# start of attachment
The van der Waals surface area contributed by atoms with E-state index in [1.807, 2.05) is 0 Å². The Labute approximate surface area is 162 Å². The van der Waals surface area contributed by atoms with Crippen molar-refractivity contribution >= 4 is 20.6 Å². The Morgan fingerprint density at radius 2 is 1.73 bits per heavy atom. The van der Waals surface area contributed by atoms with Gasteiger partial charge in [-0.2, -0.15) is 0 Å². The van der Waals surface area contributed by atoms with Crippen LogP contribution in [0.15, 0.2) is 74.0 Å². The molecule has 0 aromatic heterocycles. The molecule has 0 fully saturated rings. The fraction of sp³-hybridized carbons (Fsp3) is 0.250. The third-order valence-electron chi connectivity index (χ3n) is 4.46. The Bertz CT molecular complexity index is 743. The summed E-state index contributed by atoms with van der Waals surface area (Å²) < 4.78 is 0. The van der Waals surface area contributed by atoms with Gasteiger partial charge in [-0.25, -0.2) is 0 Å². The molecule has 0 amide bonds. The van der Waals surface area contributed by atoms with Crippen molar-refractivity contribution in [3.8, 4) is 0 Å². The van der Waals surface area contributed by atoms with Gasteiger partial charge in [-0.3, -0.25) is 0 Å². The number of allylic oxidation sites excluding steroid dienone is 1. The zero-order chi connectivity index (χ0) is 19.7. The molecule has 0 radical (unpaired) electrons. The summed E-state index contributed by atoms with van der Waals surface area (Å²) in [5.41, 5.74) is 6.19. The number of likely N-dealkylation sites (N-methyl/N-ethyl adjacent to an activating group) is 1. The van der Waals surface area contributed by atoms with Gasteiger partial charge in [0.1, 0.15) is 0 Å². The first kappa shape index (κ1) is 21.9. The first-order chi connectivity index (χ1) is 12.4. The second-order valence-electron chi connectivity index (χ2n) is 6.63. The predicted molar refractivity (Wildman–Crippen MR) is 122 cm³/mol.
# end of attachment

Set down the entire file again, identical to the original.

The van der Waals surface area contributed by atoms with E-state index in [1.807, 2.05) is 0 Å². The Labute approximate surface area is 162 Å². The van der Waals surface area contributed by atoms with Crippen molar-refractivity contribution >= 4 is 20.6 Å². The Morgan fingerprint density at radius 2 is 1.73 bits per heavy atom. The van der Waals surface area contributed by atoms with Gasteiger partial charge in [-0.2, -0.15) is 0 Å². The van der Waals surface area contributed by atoms with Crippen LogP contribution in [0.15, 0.2) is 74.0 Å². The molecule has 0 aromatic heterocycles. The molecule has 0 fully saturated rings. The fraction of sp³-hybridized carbons (Fsp3) is 0.250. The third-order valence-electron chi connectivity index (χ3n) is 4.46. The Bertz CT molecular complexity index is 743. The summed E-state index contributed by atoms with van der Waals surface area (Å²) < 4.78 is 0. The van der Waals surface area contributed by atoms with Gasteiger partial charge in [-0.25, -0.2) is 0 Å². The molecule has 0 amide bonds. The van der Waals surface area contributed by atoms with Crippen molar-refractivity contribution in [3.8, 4) is 0 Å². The van der Waals surface area contributed by atoms with Gasteiger partial charge in [-0.3, -0.25) is 0 Å². The number of allylic oxidation sites excluding steroid dienone is 1. The zero-order chi connectivity index (χ0) is 19.7. The molecule has 0 radical (unpaired) electrons. The summed E-state index contributed by atoms with van der Waals surface area (Å²) in [5.41, 5.74) is 6.19. The number of likely N-dealkylation sites (N-methyl/N-ethyl adjacent to an activating group) is 1. The van der Waals surface area contributed by atoms with Gasteiger partial charge in [0.1, 0.15) is 0 Å². The first kappa shape index (κ1) is 21.9. The first-order chi connectivity index (χ1) is 12.4. The second-order valence-electron chi connectivity index (χ2n) is 6.63. The predicted molar refractivity (Wildman–Crippen MR) is 122 cm³/mol.